So, Hockey Internet, how was your afternoon?
Craziest 20 minutes in NHL History?
3:42 – Hall to NJ for Larsson
3:57 – Stamkos is staying with TBL
4:01 – Subban to NSH for Weber
— Brock Seguin (@Brock_Seguin) June 29, 2016
So, let’s go, piece-by-piece. Taylor Hall, straight up, for Adam Larsson. That’s an absurdly bad trade for Edmonton. It’s difficult to compare two players who play separate positions where one of them is a 23-year-old defenseman, but here you will find that Hall ranks fourth in even strength scoring over the past two years – between Patrick Kane and Ryan Getzlaf – and here you will see Larsson ranks 227th in the league in CorsiFor/60 relative to his teammates, between Klas Dahlbeck and Johnny Oduya. Even if you use another metric for trying to gauge Larsson’s worth, it’s clear that he’s a good, young defender, but far from a #1 overall D, which is what the Oilers have so desperately needed for years. There is the expectation that he will continue to grow into one, but at this moment he is not a #1 D on a good team.
Again, it’s difficult to use statistics in this particular evaluation fair to both players, as Larsson has really only spent three full seasons (2011-12, as well as the last two seasons) in the league since he was drafted fourth overall in 2011 and is still developing. Further, I’m not privy to any internal knowledge of what may have influenced the decision to trade Hall. But Larsson is not yet a number one defenseman, and Edmonton just traded one of its top two franchise forwards to acquire him. That’s both an indictment of the state of the Oilers and a frightening glimpse at the market for a young, right-handed defenseman.
It also means that there appears to be a very good chance that Milan Lucic’s destination is Edmonton. This shouldn’t shock you; he was as good as gone from Los Angeles last week, and visited Edmonton yesterday. (Reports that had him committed to Edmonton were false; teams and UFAs have been able to communicate since June 25 but can’t actually exchange proposals, though agents and representatives do have a decent ballpark of what they’ll be able to offer.)
If Edmonton is indeed where Lucic is heading on July 1, so be it. The Oilers, despite the lack of a true number one defenseman, should still take a step forward this season. That they haven’t yet been able to land that A#1 stud does blunt the trajectory of their rise, which hasn’t yet lifted sharply from the league floor.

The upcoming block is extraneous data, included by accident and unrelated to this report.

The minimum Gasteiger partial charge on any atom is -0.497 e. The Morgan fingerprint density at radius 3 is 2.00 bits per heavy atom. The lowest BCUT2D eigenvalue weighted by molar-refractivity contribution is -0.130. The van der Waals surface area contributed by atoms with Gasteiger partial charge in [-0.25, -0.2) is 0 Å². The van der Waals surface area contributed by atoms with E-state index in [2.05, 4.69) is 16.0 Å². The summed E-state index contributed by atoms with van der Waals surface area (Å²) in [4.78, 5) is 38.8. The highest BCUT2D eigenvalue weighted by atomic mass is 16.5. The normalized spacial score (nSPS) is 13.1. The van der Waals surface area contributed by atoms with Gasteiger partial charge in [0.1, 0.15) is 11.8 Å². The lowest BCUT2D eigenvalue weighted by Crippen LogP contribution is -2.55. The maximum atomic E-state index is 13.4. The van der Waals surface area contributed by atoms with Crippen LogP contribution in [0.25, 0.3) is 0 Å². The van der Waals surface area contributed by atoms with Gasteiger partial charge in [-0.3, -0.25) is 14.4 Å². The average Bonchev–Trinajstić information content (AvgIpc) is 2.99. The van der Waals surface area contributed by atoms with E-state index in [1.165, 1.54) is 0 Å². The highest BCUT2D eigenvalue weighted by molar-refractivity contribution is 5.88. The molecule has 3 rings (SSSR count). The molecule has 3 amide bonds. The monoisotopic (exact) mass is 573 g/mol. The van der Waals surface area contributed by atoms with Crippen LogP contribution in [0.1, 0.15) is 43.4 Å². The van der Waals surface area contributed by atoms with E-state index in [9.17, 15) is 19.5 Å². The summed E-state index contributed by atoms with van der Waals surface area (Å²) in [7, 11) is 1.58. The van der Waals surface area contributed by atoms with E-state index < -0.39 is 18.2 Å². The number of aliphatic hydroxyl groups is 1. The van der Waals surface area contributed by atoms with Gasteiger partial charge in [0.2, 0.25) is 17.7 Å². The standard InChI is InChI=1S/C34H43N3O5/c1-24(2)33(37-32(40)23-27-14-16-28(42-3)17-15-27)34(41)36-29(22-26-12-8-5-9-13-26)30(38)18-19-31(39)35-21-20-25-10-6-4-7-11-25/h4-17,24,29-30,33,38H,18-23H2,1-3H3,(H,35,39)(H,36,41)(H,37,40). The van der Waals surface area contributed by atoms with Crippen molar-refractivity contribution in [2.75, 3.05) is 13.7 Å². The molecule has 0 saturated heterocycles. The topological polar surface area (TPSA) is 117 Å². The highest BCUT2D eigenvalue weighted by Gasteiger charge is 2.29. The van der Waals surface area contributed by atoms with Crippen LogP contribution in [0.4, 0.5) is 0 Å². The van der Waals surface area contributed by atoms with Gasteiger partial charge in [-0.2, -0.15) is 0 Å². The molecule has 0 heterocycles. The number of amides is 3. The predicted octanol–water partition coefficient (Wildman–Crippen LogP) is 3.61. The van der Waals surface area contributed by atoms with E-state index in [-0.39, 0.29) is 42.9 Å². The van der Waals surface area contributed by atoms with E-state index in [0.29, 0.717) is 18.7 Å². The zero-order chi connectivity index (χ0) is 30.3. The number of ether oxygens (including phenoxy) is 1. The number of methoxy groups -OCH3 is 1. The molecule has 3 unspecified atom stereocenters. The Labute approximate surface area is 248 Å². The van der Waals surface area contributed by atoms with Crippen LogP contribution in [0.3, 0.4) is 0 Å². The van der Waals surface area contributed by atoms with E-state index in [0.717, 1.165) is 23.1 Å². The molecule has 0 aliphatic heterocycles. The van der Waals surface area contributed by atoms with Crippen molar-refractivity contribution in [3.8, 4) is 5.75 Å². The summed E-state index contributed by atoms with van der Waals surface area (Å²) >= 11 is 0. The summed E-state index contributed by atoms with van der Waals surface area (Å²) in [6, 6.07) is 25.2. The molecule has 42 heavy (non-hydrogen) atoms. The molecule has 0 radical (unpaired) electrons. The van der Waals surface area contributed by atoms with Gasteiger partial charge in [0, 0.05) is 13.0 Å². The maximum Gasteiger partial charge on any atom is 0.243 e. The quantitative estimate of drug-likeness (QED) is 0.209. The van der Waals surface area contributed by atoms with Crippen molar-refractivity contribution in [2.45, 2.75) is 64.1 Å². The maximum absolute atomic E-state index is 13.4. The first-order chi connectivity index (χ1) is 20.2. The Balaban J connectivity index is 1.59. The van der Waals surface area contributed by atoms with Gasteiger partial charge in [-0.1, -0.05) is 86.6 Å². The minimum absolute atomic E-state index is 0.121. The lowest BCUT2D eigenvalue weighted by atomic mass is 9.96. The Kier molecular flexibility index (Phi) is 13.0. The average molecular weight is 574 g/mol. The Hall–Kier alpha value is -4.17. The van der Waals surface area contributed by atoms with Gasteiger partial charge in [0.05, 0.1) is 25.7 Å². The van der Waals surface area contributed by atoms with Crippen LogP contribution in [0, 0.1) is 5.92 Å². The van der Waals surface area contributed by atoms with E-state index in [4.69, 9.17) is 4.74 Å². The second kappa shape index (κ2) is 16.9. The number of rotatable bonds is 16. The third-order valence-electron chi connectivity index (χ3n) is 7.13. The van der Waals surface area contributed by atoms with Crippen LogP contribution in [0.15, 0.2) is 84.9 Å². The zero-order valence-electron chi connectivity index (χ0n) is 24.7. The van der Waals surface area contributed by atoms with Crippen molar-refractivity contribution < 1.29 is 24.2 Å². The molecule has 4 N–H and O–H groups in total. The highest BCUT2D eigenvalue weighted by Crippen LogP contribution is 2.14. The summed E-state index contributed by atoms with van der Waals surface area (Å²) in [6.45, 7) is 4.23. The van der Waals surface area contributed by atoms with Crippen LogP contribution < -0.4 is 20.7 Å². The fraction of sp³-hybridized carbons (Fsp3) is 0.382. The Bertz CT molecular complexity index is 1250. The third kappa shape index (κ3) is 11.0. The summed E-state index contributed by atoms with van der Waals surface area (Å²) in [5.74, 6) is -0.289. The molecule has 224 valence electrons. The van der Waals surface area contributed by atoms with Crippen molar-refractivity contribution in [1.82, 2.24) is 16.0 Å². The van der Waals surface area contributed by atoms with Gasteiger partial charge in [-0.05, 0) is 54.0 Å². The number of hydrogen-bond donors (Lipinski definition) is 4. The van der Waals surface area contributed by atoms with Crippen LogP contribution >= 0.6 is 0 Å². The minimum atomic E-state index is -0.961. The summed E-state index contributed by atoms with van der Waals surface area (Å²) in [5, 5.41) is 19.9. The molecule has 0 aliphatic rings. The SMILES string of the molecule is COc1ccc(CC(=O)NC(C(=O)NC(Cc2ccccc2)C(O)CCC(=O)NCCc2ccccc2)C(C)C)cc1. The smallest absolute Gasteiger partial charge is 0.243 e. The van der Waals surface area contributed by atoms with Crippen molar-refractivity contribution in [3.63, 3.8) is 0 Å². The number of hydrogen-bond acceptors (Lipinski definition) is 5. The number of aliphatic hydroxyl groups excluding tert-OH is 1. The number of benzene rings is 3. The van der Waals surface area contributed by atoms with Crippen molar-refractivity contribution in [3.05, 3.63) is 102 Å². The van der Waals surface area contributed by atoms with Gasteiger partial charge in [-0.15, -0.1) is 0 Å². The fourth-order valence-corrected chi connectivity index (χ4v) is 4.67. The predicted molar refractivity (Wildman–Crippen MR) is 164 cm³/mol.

— Nick Kypreos (@RealKyper) June 29, 2016
Well, then. There aren’t as many FEELINGS about this trade as the other one, and those who would dismiss Shea Weber as ineffective – seriously, there are those who legitimately believe that – are relying too heavily on data and not enough on more intangible components that do exist. We’ve been over this balancing act before. But Weber does have an AAV of $7.86M through the 2025-26 season (!), turns 31 in August and has shown signs of reaching a more advanced hockey age, having posted the worst 5×5 GF/60 and lowest 5×5 shooting percentage (though not by any wide margin on the latter claim) of his career in 2015-16. P.K. Subban is a younger and simply better player, having posted 53, 60 and 51-points in his 24, 25 and 26-year old seasons. His NMC kicks in on Friday, hence the particular timing of this trade. Kings fans will see him on October 27 and March 9 at Staples Center.
Hey Webs good luck in Montreal thanks for leaving our division! #relief
— Jonathan Toews (@JonathanToews) June 29, 2016
Lastly, the Lightning re-signed Steven Stamkos for eight years at an $8.5M AAV. He wasn’t on the Kings’ radar because the salary cap still exists. While it does appear that he took less than what would have been available on the open market to stay with Tampa Bay, it’s also interesting to speculate on whether the lack of a state income tax was a primary influence in his decision. Here’s Joe Smith from the Tampa Bay Times:
As Tampa Bay Times analysis in January showed Stamkos could net nearly the same annually after taxes in Tampa Bay at $8.5 million as $10 million in New York (Rangers, Islanders), presuming he’d be a New York City resident (see chart); Stamkos would make more over the length of the deal in Tampa because of the extra year. Stamkos would net just $500,000 less annually than a $10 million deal Detroit, another strong suitor, but, again, more over the length of the deal.
And Stamkos’ hometown Maple Leafs, due to a 53.53 percent provincial/federal tax code, would have to offer him $12.37 annually over seven years to net the same as he’d make over eight years at $8.5 million in Tampa, according to national tax guru Robert Raiola.
Also, certainly an influence: the Lightning are obviously in a position to contend right now, whereas the Maple Leafs and Sabres and perhaps several other hypothetical suitors aren’t quite there. With Tampa Bay having to trim some fat from its salary structure, don’t be surprised to see Steve Yzerman continue to explore options to move Ben Bishop, who has one year remaining at $5.95M before he becomes unrestricted. Andrei Vasilevskiy is due to earn $925K this year before becoming an RFA.
Advanced stats via Stats.HockeyAnalysis.com, Corsica Hockey